Wealth Management App Use Surges among Investors But Satisfaction Lags, J.D. Power Finds
Chase Ranks Highest in Wealth Management Mobile App Satisfaction
TROY, Mich.–(BUSINESS WIRE)–Wealth management mobile apps have emerged as a go-to resource for investors during the COVID-19 pandemic, but despite substantial growth in app utilization, customer satisfaction lags other industries and firms have failed to leverage the potential of these digital tools to drive greater interaction with advisors. According to the J.D. Power 2020 U.S. Wealth Management Mobile App Satisfaction StudySM, released today, customer satisfaction with wealth mobile apps lags those provided by other consumer financial institutions such as credit card companies, retail banks and insurance companies, as few wealth management apps provide the level of advisor interaction customers are seeking.
“This is such a critical moment in the digital transformation of wealth management, and firms have a tremendous opportunity to leverage their mobile apps as a powerful communications conduit between investors and advisors,” said Michael Foy, senior director of wealth & lending intelligence at J.D. Power. “But most wealth app offerings are missing the mark. It’s notable that more than one-third of investors who work with an advisor say they’ve increased their wealth app usage during the pandemic, which is more than double the rate among investors in the do-it-yourself segment. Advisors and their firms need to recognize that the mobile app is not a threat to the advisor’s value—it is an opportunity to increase engagement by meeting investors where they are.”
Following are key findings of the 2020 study:
- Wealth management app use climbs during pandemic: Across both do-it-yourself (DIY)1 and advised investors, 33% say they’ve used their wealth management firm’s mobile app more frequently during the COVID-19 pandemic. Among those with advisors, 36% say usage has increased vs. 17% among DIY investors. Younger investors have led the trend, with 45% of Millennial2 investors and 30% of Gen X investors saying they have used wealth apps more frequently this year.
- Wealth app customer satisfaction lags other financial apps: Despite increased utilization, the overall satisfaction score for wealth apps is 849 (on a 1,000-point scale), which is lower than the overall satisfaction score for apps utilized in other segments of the financial services industry, such as credit card (865), insurance (864) and banking (852).
- Missed advisor engagement opportunity: During the height of the COVID-19 pandemic (May and June 2020), 31% of investors said they had no recent advisor contact. Among those who did communicate with advisors, just 2% said communication occurred via mobile app or secure messaging. Advisor contact via the app is low industry-wide, as only 35% of profiled wealth apps offer chat functionality and just 41% support secure messaging, despite both being frequently requested features by users.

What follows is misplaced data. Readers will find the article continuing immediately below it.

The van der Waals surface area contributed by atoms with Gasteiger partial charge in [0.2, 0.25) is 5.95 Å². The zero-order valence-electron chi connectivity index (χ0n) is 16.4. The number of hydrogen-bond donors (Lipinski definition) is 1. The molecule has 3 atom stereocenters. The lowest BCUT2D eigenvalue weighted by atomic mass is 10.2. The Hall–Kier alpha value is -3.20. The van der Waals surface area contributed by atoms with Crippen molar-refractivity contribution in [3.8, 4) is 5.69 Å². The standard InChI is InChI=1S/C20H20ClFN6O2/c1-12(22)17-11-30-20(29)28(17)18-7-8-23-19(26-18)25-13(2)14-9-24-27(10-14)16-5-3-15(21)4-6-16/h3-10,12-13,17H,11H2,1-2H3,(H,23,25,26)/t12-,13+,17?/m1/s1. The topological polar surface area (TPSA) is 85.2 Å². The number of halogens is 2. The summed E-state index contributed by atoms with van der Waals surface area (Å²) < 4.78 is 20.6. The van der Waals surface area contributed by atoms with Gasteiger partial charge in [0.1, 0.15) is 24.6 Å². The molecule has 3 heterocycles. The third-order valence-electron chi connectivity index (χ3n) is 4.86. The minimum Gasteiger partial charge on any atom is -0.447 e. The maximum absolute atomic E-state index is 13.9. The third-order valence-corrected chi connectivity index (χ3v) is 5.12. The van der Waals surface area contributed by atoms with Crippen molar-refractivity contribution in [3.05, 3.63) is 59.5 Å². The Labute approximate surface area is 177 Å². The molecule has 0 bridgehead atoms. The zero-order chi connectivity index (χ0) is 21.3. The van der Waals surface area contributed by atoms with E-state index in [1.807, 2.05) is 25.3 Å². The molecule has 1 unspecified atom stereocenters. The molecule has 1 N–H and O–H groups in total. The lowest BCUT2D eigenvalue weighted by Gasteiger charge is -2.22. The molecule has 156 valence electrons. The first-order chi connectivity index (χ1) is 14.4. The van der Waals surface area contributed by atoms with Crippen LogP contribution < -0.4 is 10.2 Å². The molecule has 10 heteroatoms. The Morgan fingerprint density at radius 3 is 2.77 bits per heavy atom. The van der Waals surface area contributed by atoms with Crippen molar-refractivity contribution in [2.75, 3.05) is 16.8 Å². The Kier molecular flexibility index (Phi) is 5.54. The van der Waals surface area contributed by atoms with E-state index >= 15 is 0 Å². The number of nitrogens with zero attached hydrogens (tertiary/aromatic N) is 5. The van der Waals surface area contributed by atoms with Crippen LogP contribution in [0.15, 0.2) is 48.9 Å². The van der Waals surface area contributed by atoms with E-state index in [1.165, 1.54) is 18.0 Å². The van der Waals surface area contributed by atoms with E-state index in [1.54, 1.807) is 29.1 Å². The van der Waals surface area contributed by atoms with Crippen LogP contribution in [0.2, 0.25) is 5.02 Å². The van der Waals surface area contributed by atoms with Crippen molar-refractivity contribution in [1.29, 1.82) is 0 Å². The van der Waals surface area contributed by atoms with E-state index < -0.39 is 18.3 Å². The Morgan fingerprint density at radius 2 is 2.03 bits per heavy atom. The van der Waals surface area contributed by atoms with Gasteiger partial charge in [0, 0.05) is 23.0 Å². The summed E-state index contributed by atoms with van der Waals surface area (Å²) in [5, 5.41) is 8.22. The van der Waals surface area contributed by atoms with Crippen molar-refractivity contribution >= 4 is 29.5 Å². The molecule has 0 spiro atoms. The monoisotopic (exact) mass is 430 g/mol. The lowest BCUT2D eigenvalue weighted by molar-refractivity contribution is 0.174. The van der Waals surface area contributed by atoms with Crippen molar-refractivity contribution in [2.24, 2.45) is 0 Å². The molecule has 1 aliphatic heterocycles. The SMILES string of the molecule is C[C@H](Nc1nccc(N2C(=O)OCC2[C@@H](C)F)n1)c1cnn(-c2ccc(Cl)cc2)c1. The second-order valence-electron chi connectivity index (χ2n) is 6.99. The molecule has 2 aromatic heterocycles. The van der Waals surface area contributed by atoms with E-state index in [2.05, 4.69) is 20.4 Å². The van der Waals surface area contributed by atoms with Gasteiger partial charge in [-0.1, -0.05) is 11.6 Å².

- Advisor interaction via app drives customer satisfaction: Providing mobile features that support advisor engagement not only affects satisfaction with the app itself, but also affects overall investor satisfaction and loyalty to their wealth management firm. According to the J.D. Power 2020 U.S. Full-Service Investor Satisfaction Study,SM overall satisfaction among full-service investors who interact with their advisors via the wealth management firm’s mobile app is 40 points higher than among those who do not.
“No industry is immune to the consumer shift toward mobile apps, as usage continues to increase across the board,” said Amit Aggarwal, senior director of digital solutions at J.D. Power. “Wealth management firms need to recognize that the app is increasingly becoming their front door. Accordingly, they need to spend the time making sure that this channel is addressing customer needs, easy to navigate and seamlessly integrated into all facets of their business.”
The 2020 U.S. Wealth Management Mobile App Satisfaction Study evaluates customer satisfaction with wealth management mobile apps based on five factors (in order of importance): range of services; clarity of information; ease of navigating; appearance; and speed of screens loading. The study is based on responses from 2,724 full-service and self-directed wealth management firm customers and was fielded in July-August 2020.
Chase ranks highest in overall customer satisfaction with wealth management apps, with a score of 877. Wells Fargo (869) ranks second, while E*TRADE (858) and U.S. Bank (858) rank third in a tie.
For more information about the U.S. Wealth Management Mobile App Satisfaction Study, visit https://www.jdpower.com/business/financial-services/us-wealth-management-mobile-app-satisfaction-study.
To view the online press release, please visit http://www.jdpower.com/pr-id/2020162.
J.D. Power is a global leader in consumer insights, advisory services and data and analytics. A pioneer in the use of big data, artificial intelligence (AI) and algorithmic modeling capabilities to understand consumer behavior, J.D. Power has been delivering incisive industry intelligence on customer interactions with brands and products for more than 50 years. The world’s leading businesses across major industries rely on J.D. Power to guide their customer-facing strategies.
J.D. Power is headquartered in Troy, Mich., and has offices in North America, Europe and Asia Pacific. To learn more about the company’s business offerings, visit JDPower.com/business. The J.D. Power auto shopping tool can be found at JDPower.com.
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1 J.D. Power defines DIY investors as those who have no advisor interaction with the primary investment firm.
2 J.D. Power defines generational groups as Pre-Boomers (born before 1946); Boomers (1946-1964); Gen X (1965-1976); Gen Y (1977-1994); and Gen Z (1995-2004). Millennials (1982-1994) are a subset of Gen Y.